NORRISTOWN, Pennsylvania — The persistent rulings and objections made against Bill Cosby’s lawyers and the overtly bias testimony of prosecution witnesses who swore having no interest in the case likely have made it all but impossible for the iconic comedian to win an acquittal in his sexual assault trial in Pennsylvania.
On day five of the trial, prosecutors rested its case, paving the way for a dramatic finish beginning Monday with the possibility that Cosby may take the stand in his own defense.
On Friday, sandwiched between what had been touted as a damaging deposition given by Cosby 11 years ago, a sexual-assault expert described what she said were usual and unusual patterns of a victim, including explaining why they would wait to report the incident.
The expert, Veronique Valliere, however, was supposed to be a “blind witness,” meaning she had no bias and prosecutors had assured the jury that she wasn’t.
However, on cross-examination by lead defense attorney Brian McMonagle, the expert wilted.
“You’re biased in this case, aren’t you?” McMonagle asked.
When she denied she had a bias, McMonagle showed the court a Facebook post from Valliere’s company that linked a Washington Post article about the Cosby case.
While having never stumbled in any of her responses to questions from prosecutors, Valliere’s memory appeared tested as she said she couldn’t remember posting the article.
Also, despite clear evidence that comments were made by her in the post, she also initially refused to admit she had commented.
“Victory — the case lives on,” read one of her posts.
Cosby’s lawyers still lost a motion for a mistrial.
Judge Steven T. O’Neill has continuously ruled against Cosby’s team, including several pretrial and in-trial motions that would seem to level the playing field in the case.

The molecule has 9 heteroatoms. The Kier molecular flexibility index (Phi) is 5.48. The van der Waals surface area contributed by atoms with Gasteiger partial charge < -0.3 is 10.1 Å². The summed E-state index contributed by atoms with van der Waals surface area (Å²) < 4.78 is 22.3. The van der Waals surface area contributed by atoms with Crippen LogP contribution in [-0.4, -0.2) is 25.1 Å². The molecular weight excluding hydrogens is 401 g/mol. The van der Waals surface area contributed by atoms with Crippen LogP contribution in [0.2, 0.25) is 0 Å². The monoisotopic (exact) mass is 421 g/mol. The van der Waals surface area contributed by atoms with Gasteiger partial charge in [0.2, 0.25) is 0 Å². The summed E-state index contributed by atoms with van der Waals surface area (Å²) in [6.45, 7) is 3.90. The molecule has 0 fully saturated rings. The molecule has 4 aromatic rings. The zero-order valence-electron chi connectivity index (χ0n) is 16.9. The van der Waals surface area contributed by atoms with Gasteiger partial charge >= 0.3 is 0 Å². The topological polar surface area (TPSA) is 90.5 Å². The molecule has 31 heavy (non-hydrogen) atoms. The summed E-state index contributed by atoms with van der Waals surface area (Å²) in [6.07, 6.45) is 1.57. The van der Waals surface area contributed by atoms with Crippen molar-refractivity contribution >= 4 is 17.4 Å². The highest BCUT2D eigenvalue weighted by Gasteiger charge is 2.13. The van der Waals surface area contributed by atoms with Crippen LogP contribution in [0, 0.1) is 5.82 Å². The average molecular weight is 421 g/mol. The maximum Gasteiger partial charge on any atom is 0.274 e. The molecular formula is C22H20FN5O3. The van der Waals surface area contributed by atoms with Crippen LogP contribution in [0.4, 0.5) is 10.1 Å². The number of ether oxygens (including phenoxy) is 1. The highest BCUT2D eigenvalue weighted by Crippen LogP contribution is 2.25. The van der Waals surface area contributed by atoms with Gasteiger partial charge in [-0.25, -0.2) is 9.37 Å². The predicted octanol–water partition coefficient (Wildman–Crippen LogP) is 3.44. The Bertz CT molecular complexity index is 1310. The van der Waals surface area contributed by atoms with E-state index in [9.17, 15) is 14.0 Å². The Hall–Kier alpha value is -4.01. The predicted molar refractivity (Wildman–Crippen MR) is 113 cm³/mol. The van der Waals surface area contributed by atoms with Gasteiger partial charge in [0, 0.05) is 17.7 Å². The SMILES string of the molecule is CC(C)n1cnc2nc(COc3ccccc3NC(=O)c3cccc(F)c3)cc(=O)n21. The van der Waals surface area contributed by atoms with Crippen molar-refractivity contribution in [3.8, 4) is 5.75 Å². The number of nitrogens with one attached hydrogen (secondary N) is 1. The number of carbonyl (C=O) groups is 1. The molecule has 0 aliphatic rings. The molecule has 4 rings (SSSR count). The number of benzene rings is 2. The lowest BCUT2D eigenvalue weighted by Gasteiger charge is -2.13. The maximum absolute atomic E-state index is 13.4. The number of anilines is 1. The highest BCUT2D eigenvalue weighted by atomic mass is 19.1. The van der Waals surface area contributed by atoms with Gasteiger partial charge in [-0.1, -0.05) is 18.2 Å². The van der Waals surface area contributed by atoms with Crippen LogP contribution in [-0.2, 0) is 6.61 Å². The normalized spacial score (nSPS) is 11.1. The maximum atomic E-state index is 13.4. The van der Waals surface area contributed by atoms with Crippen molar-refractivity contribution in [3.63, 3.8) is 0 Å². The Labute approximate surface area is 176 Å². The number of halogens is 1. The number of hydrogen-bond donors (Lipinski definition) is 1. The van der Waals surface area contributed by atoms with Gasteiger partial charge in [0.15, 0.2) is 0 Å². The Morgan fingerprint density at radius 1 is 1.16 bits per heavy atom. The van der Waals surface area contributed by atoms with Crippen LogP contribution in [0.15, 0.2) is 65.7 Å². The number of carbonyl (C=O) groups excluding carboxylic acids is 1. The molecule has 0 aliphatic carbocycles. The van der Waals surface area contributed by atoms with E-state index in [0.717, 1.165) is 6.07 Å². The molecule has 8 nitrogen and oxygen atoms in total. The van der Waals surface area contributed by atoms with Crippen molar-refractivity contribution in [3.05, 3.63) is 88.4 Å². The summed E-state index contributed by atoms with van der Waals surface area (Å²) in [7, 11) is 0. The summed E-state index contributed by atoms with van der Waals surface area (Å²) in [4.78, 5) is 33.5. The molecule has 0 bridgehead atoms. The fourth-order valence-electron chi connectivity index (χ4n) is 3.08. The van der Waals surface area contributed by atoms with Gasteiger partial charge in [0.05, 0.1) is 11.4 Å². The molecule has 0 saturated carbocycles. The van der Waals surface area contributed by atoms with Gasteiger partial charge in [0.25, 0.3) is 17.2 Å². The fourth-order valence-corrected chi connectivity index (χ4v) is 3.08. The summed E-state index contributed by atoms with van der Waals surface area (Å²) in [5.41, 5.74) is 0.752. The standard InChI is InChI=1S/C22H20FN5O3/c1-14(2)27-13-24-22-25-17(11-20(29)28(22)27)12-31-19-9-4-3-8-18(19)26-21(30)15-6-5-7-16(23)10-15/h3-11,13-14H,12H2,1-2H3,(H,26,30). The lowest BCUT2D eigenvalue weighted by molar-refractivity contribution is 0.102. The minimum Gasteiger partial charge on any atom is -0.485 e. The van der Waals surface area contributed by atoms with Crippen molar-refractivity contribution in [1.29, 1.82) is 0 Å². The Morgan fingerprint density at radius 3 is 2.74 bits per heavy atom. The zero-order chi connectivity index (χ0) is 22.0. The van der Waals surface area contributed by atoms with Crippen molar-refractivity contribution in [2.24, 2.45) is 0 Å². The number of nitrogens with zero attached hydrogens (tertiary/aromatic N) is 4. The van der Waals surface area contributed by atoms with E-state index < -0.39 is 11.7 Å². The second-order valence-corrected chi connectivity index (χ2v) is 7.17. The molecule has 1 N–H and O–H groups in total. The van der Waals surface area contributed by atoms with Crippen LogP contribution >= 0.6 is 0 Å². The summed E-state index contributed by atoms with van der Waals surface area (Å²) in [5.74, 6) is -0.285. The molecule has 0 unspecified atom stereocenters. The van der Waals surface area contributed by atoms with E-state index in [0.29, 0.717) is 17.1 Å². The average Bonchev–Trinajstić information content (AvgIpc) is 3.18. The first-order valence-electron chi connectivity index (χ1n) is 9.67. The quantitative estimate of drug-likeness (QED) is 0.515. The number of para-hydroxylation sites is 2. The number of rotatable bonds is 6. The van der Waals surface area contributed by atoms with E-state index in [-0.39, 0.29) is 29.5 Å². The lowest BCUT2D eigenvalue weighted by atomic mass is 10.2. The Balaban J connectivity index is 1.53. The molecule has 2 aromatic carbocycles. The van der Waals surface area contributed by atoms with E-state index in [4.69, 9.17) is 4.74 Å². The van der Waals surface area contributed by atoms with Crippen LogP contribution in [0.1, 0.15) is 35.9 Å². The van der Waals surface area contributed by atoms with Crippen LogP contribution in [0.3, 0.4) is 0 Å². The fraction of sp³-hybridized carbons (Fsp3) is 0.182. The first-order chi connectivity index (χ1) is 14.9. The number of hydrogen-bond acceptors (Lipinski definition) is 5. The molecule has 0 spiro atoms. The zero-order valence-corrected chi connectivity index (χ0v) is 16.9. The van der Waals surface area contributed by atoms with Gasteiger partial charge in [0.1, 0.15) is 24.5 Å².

Perhaps the most controversial ruling was the inclusion of Cosby’s deposition in which he admits providing Quaaludes to women he would have sex with.
It had already been testified to that Cosby provided former Temple University employee Andrea Constand with Benadryl and not Quaaludes, seemingly rendering mute testimony about the drug.
Still, the deposition may not have struck too big a chord with jurors, who had been taking notes but appeared to stop when prosecutors showed the statement on a big screen in the courtroom.
Also, in the deposition, Cosby never said he’d given Constand Quaaludes. The comedian said the women he’d given them to all consented to taking what he said was considered the party drug of that time.
“They became in those days what was known as high,” Cosby said in the statement.
Earlier, a local police sergeant who had been sitting in the courtroom throughout the trial testified about his interviews with Cosby and Constand.
The officer, Cheltenham Township County police Sgt. Richard Schaffer, claimed Constand immediately wanted to tell him her side of the story but he told her “to hold back.”
Three times Schaffer, who later was observed by onlookers as having unauthorized contact with some jurors, sarcastically called Cosby “a real gentleman.”
Cosby, 79, faces up to 30 years in prison if convicted of the three counts of second-degree aggravated indecent assault. He has maintained that his encounters with Constand were consensual and that she never objected to him providing her a Benadryl pill to “relax.”
In several sworn statements, neither Constand nor Cosby contradict the comedian’s account that Constand took the pills willingly.
Testimony also has shown that, prior to the January 2004 incident at Cosby’s Elkins Park, Pennsylvania, home, Cosby and Constand had engaged in some intimate contact.
“When she said stop, I stopped,” Cosby said in his statements.
Cosby publicist Andrew Wyatt told reporters there’s still a chance the comedian may take the stand in his own defense. Jurors likely will get to deliberate early next week.